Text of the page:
People like us  who work in non profits are not exactly one tribe. We  have various areas of specializations. There are those who work on financial services, others on livelihoods, health and education. Each sector has its jargon. And there are words that are strongly linked to strategies which are rights based- which deal with oppression and marginalization around caste, class and gender. Though it is expected of all us to understand these issues as they are the underlying causes around our interventions, I realized during the course of the last week that while people have general sensitivities to poverty etc, they tend to only limit themselves to knowledge  around their sectors. Therefore colleagues would know a lot of correct words to translate terms like “ artificial insemination”, “Value chain”, “financial services” etc but few would know how to translate something like “She  asked for it”! In terms of English it is very simple. But you will be surprised to note that people who write reams of technical papers around poverty were absolutely clueless when it came to this simple sentence. Actually some even thought it was a positive sentence – “She wanted something and she knew she would get it only if asked . So she developed the courage to ask” !!!  I tried to explain the context – the issue of violence against women –rape , domestic violence etc. But continued to draw a blank there.

 I wondered if there was something wrong with my communication skills or  in the larger thinking of the organization that was unable to get this message  across to its key staff at Chennai? So I put up a request on face book  and lo.. I got a dozen responses! . .I noticed a trend among those who responded- they were all from persons who were sensitive to issues around rights of women.

So my first lesson was that unless you understand an issue you cannot use language effectively to communicate it! Language by itself is only a tool for communication. The message comes from our ability to understand the context and the values being communicated- so obviously few people were able to understand in depth the the question of   violence against women. Also realized that when it comes to gender people are unable to contextualize issue to their perception of reality.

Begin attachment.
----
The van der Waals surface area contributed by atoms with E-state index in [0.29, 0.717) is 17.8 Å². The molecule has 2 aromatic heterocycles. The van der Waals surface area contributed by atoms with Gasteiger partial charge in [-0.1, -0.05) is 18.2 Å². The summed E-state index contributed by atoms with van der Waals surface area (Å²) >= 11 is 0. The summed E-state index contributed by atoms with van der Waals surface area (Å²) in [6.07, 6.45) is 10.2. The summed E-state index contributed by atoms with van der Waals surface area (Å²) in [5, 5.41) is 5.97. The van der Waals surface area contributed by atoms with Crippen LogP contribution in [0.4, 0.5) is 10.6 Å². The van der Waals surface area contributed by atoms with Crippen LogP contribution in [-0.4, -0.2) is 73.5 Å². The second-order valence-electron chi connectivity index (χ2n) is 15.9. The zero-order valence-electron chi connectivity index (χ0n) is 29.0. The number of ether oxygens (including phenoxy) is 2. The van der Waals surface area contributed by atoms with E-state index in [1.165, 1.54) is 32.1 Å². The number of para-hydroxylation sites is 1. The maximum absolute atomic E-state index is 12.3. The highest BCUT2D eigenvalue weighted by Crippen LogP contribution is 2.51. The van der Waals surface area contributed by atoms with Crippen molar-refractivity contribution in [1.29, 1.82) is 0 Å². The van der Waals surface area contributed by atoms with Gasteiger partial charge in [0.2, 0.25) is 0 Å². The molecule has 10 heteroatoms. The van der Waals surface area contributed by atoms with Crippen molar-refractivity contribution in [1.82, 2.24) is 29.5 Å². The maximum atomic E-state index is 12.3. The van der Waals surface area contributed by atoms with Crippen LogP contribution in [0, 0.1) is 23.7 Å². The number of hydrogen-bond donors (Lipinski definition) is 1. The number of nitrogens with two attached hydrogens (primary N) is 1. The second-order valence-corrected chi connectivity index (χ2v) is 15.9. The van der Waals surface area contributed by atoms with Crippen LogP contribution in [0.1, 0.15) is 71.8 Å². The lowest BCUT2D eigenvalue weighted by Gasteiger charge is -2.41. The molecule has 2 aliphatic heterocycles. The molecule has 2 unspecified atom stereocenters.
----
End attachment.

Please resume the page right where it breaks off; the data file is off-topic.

There are also words which are considered to be “politically incorrect” but which are used very freely even within our sector. . Sometimes I wonder if it is unfamiliarity with English as a language that is a problem? After the experience last week, I realize it is not so- it is lack of understanding or sensitivity- many people don’t know sensitive words even in the language they had their education in. When we do, we will be able to use language effectively to communicate it.

Today with the enormous exchange of information that is happening across different regions of the world, I see a big role for translation – but translation without a soul is nothing but food without salt! Imagine what would have happened to Tagore’s “Gitanjali” without good translation?